The mission of the Human Performance & Engineering Laboratory (HPEL) is to improve mobility, independence and quality of life for patients with sensory and motor deficits caused by neurological and musculoskeletal conditions. A major interest is the exploration of the plasticity of the central nervous system through neurophysiological, biomechanical, behavioral, and applied engineering research. Through greater understanding of the impact of factors that complicate recovery of function, including fatigue, immobilization, weakness, and aging, we are devising more effective strategies for rehabilitation.
One major area of investigation concentrates on improving standing/walking ability in individuals with functional deficits caused by stroke, spinal cord injury, and other neurological conditions. Our research emphasizes an understanding of biomechanical and physiological mechanisms underlying improvement in walking ability as a result of innovative rehabilitative interventions. In spinal cord injury, our interest extends to the effects of restored mobility on secondary complications including bladder and bowel dysfunction, depression, and risks for pressure ulcers, bone loss, cardiovascular disease, and muscle atrophy.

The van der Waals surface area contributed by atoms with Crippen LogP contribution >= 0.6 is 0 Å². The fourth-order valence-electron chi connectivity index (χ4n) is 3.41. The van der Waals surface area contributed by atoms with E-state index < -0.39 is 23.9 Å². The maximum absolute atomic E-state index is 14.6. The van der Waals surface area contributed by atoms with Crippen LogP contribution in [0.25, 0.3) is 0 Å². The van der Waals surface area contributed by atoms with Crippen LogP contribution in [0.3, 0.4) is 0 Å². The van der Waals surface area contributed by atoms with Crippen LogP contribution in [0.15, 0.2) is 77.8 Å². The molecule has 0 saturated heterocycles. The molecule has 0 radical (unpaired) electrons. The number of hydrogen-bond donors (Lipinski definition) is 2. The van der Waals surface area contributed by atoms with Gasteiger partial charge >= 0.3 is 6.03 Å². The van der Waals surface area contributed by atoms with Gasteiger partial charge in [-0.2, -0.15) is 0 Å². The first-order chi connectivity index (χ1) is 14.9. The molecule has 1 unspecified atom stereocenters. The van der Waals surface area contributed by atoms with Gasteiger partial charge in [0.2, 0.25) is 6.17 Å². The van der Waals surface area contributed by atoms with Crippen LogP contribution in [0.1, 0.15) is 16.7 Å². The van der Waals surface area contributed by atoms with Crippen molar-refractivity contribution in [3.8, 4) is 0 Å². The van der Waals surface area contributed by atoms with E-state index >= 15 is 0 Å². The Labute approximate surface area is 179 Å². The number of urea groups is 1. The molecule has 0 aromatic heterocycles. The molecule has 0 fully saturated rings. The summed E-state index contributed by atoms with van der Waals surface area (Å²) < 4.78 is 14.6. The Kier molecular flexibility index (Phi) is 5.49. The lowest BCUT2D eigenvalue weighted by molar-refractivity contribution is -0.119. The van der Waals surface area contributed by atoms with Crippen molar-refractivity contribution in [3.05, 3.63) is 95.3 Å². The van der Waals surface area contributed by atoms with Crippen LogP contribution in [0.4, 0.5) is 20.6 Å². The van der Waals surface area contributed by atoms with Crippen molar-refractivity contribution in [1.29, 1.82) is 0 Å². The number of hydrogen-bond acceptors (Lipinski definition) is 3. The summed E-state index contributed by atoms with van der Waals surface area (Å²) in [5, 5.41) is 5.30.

Another focus is the investigation of neural mechanisms contributing to the debilitating fatigue syndrome that is an obstacle to recovery for many individuals with multiple sclerosis, stroke, cardiovascular disorders and cancer. Our goal is to discover ways to effectively control or alleviate this fatigue, and enable people to regain productivity and improve their quality of life.
A further prominent area of research focuses on disabling musculoskeletal conditions that limit functional activity and mobility. For instance, we are developing state-of-the-art technologies to visualize and measure changes in arthritic joints, and based on the measured data, design treatment programs to slow the progression of arthritis or ameliorate its effects. HPEL also conducts research aimed at elucidating the neural and muscular mechanisms of loss of muscle strength. Knowing the mechanisms involved in muscle strengthening will help us to develop appropriate programs that enhance physical conditioning and improve outcomes for rehabilitation interventions.
Kessler Foundation * 300 Executive Drive * Suite 70* West Orange, NJ 07052 *
Phone: 973-324-8362 * Fax:973-324-8373 * 1199 Pleasant Valley Way *
West Orange * NJ * 07052 Kessler Foundation Â© 2014